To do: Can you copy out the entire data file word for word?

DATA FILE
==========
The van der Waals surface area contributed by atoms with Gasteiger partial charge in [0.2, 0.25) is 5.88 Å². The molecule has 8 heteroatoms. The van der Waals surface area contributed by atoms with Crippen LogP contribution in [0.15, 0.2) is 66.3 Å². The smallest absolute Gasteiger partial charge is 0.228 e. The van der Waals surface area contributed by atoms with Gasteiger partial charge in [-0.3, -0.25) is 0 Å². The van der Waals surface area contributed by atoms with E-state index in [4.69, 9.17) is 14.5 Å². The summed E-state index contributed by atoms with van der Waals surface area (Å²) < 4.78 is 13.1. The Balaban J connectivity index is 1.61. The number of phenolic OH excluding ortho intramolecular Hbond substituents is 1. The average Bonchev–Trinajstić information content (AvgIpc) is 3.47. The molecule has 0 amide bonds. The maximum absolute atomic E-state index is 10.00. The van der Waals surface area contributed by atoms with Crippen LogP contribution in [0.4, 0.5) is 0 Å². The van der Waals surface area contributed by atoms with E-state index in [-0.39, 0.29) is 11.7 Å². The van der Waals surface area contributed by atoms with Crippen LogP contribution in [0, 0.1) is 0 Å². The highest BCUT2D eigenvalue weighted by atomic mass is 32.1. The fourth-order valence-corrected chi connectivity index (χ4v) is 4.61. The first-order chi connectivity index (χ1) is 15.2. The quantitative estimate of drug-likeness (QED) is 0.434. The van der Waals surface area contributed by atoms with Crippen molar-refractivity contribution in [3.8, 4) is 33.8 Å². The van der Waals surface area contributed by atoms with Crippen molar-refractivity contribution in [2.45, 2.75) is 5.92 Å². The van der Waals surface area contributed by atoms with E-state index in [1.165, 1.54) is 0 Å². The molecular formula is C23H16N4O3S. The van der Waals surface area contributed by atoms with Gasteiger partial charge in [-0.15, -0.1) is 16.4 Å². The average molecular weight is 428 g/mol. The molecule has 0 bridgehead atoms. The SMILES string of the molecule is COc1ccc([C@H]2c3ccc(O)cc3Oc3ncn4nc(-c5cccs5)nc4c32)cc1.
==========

The van der Waals surface area contributed by atoms with Gasteiger partial charge in [0.2, 0.25) is 5.88 Å². The molecule has 8 heteroatoms. The van der Waals surface area contributed by atoms with Crippen LogP contribution in [0.15, 0.2) is 66.3 Å². The smallest absolute Gasteiger partial charge is 0.228 e. The van der Waals surface area contributed by atoms with Gasteiger partial charge in [-0.3, -0.25) is 0 Å². The van der Waals surface area contributed by atoms with E-state index in [4.69, 9.17) is 14.5 Å². The summed E-state index contributed by atoms with van der Waals surface area (Å²) < 4.78 is 13.1. The Balaban J connectivity index is 1.61. The number of phenolic OH excluding ortho intramolecular Hbond substituents is 1. The average Bonchev–Trinajstić information content (AvgIpc) is 3.47. The molecule has 0 amide bonds. The maximum absolute atomic E-state index is 10.00. The van der Waals surface area contributed by atoms with Crippen LogP contribution in [0.4, 0.5) is 0 Å². The van der Waals surface area contributed by atoms with E-state index in [-0.39, 0.29) is 11.7 Å². The van der Waals surface area contributed by atoms with Crippen LogP contribution in [0, 0.1) is 0 Å². The highest BCUT2D eigenvalue weighted by atomic mass is 32.1. The fourth-order valence-corrected chi connectivity index (χ4v) is 4.61. The first-order chi connectivity index (χ1) is 15.2. The quantitative estimate of drug-likeness (QED) is 0.434. The van der Waals surface area contributed by atoms with Crippen molar-refractivity contribution in [3.8, 4) is 33.8 Å². The van der Waals surface area contributed by atoms with Crippen molar-refractivity contribution in [2.45, 2.75) is 5.92 Å². The van der Waals surface area contributed by atoms with E-state index in [1.165, 1.54) is 0 Å². The molecular formula is C23H16N4O3S. The van der Waals surface area contributed by atoms with Gasteiger partial charge in [-0.15, -0.1) is 16.4 Å². The average molecular weight is 428 g/mol. The molecule has 0 bridgehead atoms. The SMILES string of the molecule is COc1ccc([C@H]2c3ccc(O)cc3Oc3ncn4nc(-c5cccs5)nc4c32)cc1.